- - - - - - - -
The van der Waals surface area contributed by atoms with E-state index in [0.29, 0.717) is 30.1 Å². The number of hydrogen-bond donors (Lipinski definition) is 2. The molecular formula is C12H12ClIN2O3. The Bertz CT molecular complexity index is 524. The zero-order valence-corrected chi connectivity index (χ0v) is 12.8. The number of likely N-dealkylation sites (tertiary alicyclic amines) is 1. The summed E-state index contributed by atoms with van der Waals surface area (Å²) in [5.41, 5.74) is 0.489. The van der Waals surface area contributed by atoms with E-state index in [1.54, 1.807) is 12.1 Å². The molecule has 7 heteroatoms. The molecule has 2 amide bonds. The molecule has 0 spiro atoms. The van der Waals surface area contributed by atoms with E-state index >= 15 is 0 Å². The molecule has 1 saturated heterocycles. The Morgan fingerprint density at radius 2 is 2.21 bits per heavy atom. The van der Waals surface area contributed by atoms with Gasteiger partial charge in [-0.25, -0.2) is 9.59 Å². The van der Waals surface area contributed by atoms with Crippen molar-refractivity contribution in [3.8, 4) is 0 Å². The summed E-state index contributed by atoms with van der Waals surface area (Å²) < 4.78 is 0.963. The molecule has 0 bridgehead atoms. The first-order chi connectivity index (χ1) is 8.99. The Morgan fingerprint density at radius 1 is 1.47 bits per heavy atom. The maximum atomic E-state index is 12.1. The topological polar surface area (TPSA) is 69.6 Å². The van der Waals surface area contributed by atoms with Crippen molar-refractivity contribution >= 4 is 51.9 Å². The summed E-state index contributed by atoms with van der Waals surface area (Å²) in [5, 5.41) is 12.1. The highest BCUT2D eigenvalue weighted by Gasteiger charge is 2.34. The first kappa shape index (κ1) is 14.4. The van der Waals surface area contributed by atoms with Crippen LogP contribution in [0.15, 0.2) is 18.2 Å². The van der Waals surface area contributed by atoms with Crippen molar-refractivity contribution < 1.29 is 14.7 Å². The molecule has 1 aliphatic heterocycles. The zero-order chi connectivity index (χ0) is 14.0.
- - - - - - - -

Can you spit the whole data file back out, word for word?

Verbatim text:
The van der Waals surface area contributed by atoms with E-state index in [0.29, 0.717) is 30.1 Å². The number of hydrogen-bond donors (Lipinski definition) is 2. The molecular formula is C12H12ClIN2O3. The Bertz CT molecular complexity index is 524. The zero-order valence-corrected chi connectivity index (χ0v) is 12.8. The number of likely N-dealkylation sites (tertiary alicyclic amines) is 1. The summed E-state index contributed by atoms with van der Waals surface area (Å²) in [5.41, 5.74) is 0.489. The van der Waals surface area contributed by atoms with E-state index in [1.54, 1.807) is 12.1 Å². The molecule has 7 heteroatoms. The molecule has 2 amide bonds. The molecule has 0 spiro atoms. The van der Waals surface area contributed by atoms with E-state index >= 15 is 0 Å². The molecule has 1 saturated heterocycles. The Morgan fingerprint density at radius 2 is 2.21 bits per heavy atom. The van der Waals surface area contributed by atoms with Gasteiger partial charge in [-0.25, -0.2) is 9.59 Å². The van der Waals surface area contributed by atoms with Crippen molar-refractivity contribution in [3.8, 4) is 0 Å². The summed E-state index contributed by atoms with van der Waals surface area (Å²) < 4.78 is 0.963. The molecule has 0 bridgehead atoms. The first-order chi connectivity index (χ1) is 8.99. The Morgan fingerprint density at radius 1 is 1.47 bits per heavy atom. The maximum atomic E-state index is 12.1. The topological polar surface area (TPSA) is 69.6 Å². The van der Waals surface area contributed by atoms with Crippen molar-refractivity contribution >= 4 is 51.9 Å². The summed E-state index contributed by atoms with van der Waals surface area (Å²) in [5, 5.41) is 12.1. The highest BCUT2D eigenvalue weighted by Gasteiger charge is 2.34. The first kappa shape index (κ1) is 14.4. The van der Waals surface area contributed by atoms with Crippen LogP contribution in [0.15, 0.2) is 18.2 Å². The van der Waals surface area contributed by atoms with Crippen molar-refractivity contribution < 1.29 is 14.7 Å². The molecule has 1 aliphatic heterocycles. The zero-order chi connectivity index (χ0) is 14.0.